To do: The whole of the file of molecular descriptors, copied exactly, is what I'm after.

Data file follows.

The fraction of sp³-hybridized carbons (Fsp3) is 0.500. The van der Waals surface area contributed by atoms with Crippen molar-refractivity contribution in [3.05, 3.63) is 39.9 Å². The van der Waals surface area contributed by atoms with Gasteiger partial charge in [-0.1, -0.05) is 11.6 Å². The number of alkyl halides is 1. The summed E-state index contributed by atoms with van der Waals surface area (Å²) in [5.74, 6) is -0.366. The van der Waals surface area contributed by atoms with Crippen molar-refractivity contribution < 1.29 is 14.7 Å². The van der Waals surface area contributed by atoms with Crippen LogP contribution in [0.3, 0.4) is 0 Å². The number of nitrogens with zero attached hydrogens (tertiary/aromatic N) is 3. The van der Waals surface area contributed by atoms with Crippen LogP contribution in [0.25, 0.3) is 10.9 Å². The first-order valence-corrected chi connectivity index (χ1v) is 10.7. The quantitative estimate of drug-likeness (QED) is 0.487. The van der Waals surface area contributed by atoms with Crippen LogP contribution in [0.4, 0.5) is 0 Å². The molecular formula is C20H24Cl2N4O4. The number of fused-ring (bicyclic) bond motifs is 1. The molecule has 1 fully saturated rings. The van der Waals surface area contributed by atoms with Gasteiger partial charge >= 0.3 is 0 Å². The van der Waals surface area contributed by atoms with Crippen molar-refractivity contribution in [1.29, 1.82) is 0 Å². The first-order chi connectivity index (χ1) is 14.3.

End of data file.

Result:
The fraction of sp³-hybridized carbons (Fsp3) is 0.500. The van der Waals surface area contributed by atoms with Crippen molar-refractivity contribution in [3.05, 3.63) is 39.9 Å². The van der Waals surface area contributed by atoms with Gasteiger partial charge in [-0.1, -0.05) is 11.6 Å². The number of alkyl halides is 1. The summed E-state index contributed by atoms with van der Waals surface area (Å²) in [5.74, 6) is -0.366. The van der Waals surface area contributed by atoms with Crippen molar-refractivity contribution < 1.29 is 14.7 Å². The van der Waals surface area contributed by atoms with Crippen LogP contribution in [0.3, 0.4) is 0 Å². The number of nitrogens with zero attached hydrogens (tertiary/aromatic N) is 3. The van der Waals surface area contributed by atoms with Crippen LogP contribution in [0.25, 0.3) is 10.9 Å². The first-order valence-corrected chi connectivity index (χ1v) is 10.7. The quantitative estimate of drug-likeness (QED) is 0.487. The van der Waals surface area contributed by atoms with Crippen LogP contribution in [0.4, 0.5) is 0 Å². The molecular formula is C20H24Cl2N4O4. The number of fused-ring (bicyclic) bond motifs is 1. The molecule has 1 fully saturated rings. The van der Waals surface area contributed by atoms with Gasteiger partial charge >= 0.3 is 0 Å². The van der Waals surface area contributed by atoms with Crippen molar-refractivity contribution in [1.29, 1.82) is 0 Å². The first-order chi connectivity index (χ1) is 14.3.